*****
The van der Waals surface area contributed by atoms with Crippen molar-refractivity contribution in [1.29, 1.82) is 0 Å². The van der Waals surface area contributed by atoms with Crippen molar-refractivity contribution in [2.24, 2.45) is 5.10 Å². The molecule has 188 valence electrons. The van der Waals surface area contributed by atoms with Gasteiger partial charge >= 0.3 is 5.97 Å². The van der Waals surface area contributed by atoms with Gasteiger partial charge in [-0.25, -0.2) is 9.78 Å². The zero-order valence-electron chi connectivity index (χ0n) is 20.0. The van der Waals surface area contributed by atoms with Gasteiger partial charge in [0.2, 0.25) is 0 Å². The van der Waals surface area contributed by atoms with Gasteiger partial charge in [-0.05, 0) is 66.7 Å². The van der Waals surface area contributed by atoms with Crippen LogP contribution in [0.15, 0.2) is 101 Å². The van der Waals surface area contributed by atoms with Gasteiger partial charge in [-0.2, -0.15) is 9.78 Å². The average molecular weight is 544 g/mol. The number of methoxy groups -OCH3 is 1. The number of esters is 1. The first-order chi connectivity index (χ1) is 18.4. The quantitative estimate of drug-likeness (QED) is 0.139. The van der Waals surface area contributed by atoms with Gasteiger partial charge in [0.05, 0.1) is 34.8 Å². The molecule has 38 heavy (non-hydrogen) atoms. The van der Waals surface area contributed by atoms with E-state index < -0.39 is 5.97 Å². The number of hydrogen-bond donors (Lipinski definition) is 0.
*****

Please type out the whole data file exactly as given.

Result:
The van der Waals surface area contributed by atoms with Crippen molar-refractivity contribution in [1.29, 1.82) is 0 Å². The van der Waals surface area contributed by atoms with Crippen molar-refractivity contribution in [2.24, 2.45) is 5.10 Å². The molecule has 188 valence electrons. The van der Waals surface area contributed by atoms with Gasteiger partial charge >= 0.3 is 5.97 Å². The van der Waals surface area contributed by atoms with Gasteiger partial charge in [-0.25, -0.2) is 9.78 Å². The zero-order valence-electron chi connectivity index (χ0n) is 20.0. The van der Waals surface area contributed by atoms with Gasteiger partial charge in [0.2, 0.25) is 0 Å². The van der Waals surface area contributed by atoms with Gasteiger partial charge in [-0.05, 0) is 66.7 Å². The van der Waals surface area contributed by atoms with Crippen LogP contribution in [0.15, 0.2) is 101 Å². The van der Waals surface area contributed by atoms with Gasteiger partial charge in [-0.2, -0.15) is 9.78 Å². The average molecular weight is 544 g/mol. The number of methoxy groups -OCH3 is 1. The number of esters is 1. The first-order chi connectivity index (χ1) is 18.4. The quantitative estimate of drug-likeness (QED) is 0.139. The van der Waals surface area contributed by atoms with Gasteiger partial charge in [0.05, 0.1) is 34.8 Å². The molecule has 38 heavy (non-hydrogen) atoms. The van der Waals surface area contributed by atoms with E-state index < -0.39 is 5.97 Å². The number of hydrogen-bond donors (Lipinski definition) is 0.